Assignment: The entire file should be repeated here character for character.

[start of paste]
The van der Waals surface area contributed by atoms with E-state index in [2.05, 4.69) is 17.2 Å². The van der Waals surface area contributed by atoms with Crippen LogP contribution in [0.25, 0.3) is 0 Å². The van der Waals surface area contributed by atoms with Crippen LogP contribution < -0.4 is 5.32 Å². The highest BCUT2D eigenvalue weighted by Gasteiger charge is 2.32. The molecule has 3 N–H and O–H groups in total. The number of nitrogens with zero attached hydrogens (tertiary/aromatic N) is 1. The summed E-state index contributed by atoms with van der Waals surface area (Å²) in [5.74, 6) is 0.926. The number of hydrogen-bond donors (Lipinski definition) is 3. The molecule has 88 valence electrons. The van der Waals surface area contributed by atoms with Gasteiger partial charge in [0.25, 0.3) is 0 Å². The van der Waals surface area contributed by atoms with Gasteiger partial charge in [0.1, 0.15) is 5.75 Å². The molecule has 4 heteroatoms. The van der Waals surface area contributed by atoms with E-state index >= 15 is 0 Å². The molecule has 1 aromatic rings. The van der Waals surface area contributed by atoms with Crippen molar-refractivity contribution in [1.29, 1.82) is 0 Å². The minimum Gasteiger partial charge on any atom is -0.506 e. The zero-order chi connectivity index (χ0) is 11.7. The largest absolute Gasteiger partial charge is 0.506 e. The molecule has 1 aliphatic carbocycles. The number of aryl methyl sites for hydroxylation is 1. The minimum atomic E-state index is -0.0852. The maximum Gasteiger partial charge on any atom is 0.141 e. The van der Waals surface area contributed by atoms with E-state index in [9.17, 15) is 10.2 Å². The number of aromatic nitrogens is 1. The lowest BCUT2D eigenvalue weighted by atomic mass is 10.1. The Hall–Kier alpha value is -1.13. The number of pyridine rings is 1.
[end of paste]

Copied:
The van der Waals surface area contributed by atoms with E-state index in [2.05, 4.69) is 17.2 Å². The van der Waals surface area contributed by atoms with Crippen LogP contribution in [0.25, 0.3) is 0 Å². The van der Waals surface area contributed by atoms with Crippen LogP contribution < -0.4 is 5.32 Å². The highest BCUT2D eigenvalue weighted by Gasteiger charge is 2.32. The molecule has 3 N–H and O–H groups in total. The number of nitrogens with zero attached hydrogens (tertiary/aromatic N) is 1. The summed E-state index contributed by atoms with van der Waals surface area (Å²) in [5.74, 6) is 0.926. The number of hydrogen-bond donors (Lipinski definition) is 3. The molecule has 88 valence electrons. The van der Waals surface area contributed by atoms with Gasteiger partial charge in [0.25, 0.3) is 0 Å². The van der Waals surface area contributed by atoms with Gasteiger partial charge in [0.1, 0.15) is 5.75 Å². The molecule has 4 heteroatoms. The van der Waals surface area contributed by atoms with E-state index >= 15 is 0 Å². The molecule has 1 aromatic rings. The van der Waals surface area contributed by atoms with Crippen molar-refractivity contribution in [1.29, 1.82) is 0 Å². The minimum Gasteiger partial charge on any atom is -0.506 e. The zero-order chi connectivity index (χ0) is 11.7. The largest absolute Gasteiger partial charge is 0.506 e. The molecule has 1 aliphatic carbocycles. The number of aryl methyl sites for hydroxylation is 1. The minimum atomic E-state index is -0.0852. The maximum Gasteiger partial charge on any atom is 0.141 e. The van der Waals surface area contributed by atoms with E-state index in [9.17, 15) is 10.2 Å². The number of aromatic nitrogens is 1. The lowest BCUT2D eigenvalue weighted by atomic mass is 10.1. The Hall–Kier alpha value is -1.13. The number of pyridine rings is 1.